The History of Ancient Sumeria (Sumer) including its cities, kings, religions culture and contributions or civilization


Abraham and Shinar



Culture and Contributions


Downloadable Cuneiform

Dictionary of  Words

Emergent Cities

Ensi - Lugal

First Historical Personalities

Flood Legends in History

Flood Story





Language Two


Literary Sources


Sargon The Great


Sumerian Creation

Territorial States

The City of Ebla

The City of Larsa

The City of Ur



 Sumerian Writings

Advice about Farming

Contracts (Legal)

Epic of Gilgamesh

Enki and Ninursag

Enki, The God

Hymn to Ishtar

Lament for Ur

Poem Of The Sufferer

Prayer to Shamash

Prayer to Every God

Reforms of Urukagina

Sumerian Creation

Sumerian Inscription

Sumerian King List

Sumerian Proverbs 

The Art of Sumeria

Sumerian Art

"Harpist from Ur"

 by:  Liliana Osses Adams

Other Mesopotamian Peoples












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Cuneiform was the system of writing used most extensively in the ancient Middle East. Cuneiform was employed for writing a number of languages from about the end of the 4th millennium BC until about the 1st century BC.

The Spread and Development of Cuneiform   Cuneiform Writing System

The most widely used and historically significant writing system of the ancient Middle East was called cuneiform. The term is from the Latin, meaning "wedge-shaped." The writing system was in use at least by the end of the 4th millennium BC, and during the 3rd millennium the pictures that it used became fairly standardized linear drawings. Because they were pressed into soft clay tablets with the slanted edge of a stylus, they came to have a wedge-shaped appearance.

Cuneiform was not a language. It was, like Egyptian hieroglyphics and the Chinese system of ideographs, or ideograms, a picture-writing system that used symbols. As the symbols gained acceptance throughout the Middle East, they could be understood by all ethnic groups even though the groups spoke different languages and dialects.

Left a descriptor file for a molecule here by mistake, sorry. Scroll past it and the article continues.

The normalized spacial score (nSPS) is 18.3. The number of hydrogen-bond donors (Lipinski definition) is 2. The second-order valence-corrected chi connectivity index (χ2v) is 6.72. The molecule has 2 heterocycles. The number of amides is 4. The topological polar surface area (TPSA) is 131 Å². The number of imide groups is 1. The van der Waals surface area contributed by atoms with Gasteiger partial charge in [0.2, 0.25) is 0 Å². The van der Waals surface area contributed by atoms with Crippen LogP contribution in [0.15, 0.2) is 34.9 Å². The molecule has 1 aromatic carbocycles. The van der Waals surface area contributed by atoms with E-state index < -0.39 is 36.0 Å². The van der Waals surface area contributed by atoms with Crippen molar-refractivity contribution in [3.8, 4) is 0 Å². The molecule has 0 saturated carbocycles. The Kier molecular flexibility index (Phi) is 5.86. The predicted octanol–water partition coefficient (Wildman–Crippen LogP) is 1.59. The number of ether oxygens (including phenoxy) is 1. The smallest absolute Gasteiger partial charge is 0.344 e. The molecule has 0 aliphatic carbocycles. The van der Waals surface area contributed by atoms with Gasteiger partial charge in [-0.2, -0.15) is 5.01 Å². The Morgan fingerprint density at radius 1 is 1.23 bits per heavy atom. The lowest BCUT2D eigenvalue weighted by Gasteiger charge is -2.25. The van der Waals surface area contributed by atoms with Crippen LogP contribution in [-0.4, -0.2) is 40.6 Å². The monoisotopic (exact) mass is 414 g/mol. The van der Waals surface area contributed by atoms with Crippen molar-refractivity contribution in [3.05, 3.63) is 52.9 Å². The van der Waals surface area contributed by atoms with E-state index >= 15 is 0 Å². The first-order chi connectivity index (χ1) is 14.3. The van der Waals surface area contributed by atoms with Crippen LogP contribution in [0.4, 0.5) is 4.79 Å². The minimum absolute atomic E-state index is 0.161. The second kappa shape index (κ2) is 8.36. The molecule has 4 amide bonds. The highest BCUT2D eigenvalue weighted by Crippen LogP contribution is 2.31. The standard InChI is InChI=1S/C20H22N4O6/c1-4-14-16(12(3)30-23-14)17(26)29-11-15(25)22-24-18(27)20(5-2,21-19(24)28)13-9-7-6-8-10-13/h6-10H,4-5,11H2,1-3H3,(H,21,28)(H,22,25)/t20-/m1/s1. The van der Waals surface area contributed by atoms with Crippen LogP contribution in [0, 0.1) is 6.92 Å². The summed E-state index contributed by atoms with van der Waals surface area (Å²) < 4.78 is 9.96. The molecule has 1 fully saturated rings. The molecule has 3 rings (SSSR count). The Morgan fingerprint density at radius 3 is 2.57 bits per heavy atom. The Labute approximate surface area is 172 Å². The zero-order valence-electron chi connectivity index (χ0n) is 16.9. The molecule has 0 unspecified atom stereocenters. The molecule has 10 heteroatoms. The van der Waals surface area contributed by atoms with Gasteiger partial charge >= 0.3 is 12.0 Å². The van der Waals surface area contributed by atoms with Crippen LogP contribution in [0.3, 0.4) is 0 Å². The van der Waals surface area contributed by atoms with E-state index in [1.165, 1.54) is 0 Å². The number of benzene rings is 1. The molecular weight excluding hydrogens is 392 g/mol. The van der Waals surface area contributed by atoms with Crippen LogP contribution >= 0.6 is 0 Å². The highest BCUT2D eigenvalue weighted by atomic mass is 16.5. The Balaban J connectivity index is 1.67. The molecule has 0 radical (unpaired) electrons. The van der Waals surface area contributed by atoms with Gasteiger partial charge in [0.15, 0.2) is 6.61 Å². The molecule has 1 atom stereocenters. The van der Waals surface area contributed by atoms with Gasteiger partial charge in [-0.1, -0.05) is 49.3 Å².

The earliest known documents in cuneiform were written by the Sumerians of southern Mesopotamia, who assigned their own word-sounds to the symbols. Later, the Akkadians adopted the symbols but pronounced them as corresponding Akkadian words. Cuneiform thus passed successively from one people to another. The Akkadians were succeeded by the Babylonians, and they by the Assyrians.

The expansion of cuneiform writing outside Mesopotamia began during the 3rd millennium BC, when the country of Elam, in what is now southwestern Iran, adopted the system. The Hurrians of northern Mesopotamia adopted Akkadian cuneiform in about 2000 BC and passed it to the Hittites, who had invaded Asia Minor about that time. In the 2nd millennium cuneiform became the universal medium of written communication among the nations of the Middle East.

The Assyrian and Babylonian empires fell in the 7th and 6th centuries BC. By this time Aramaic was becoming the common language of the area, and Phoenician script came into general use. Cuneiform was used less and less, though many priests and scholars kept the writing form alive until the 1st century AD. Cuneiform owes its disappearance largely to the fact that it was a non-alphabetic way of writing. It could not compete successfully with the alphabetic systems being developed by the Phoenicians, Israelites, Greeks, and other peoples of the Mediterranean

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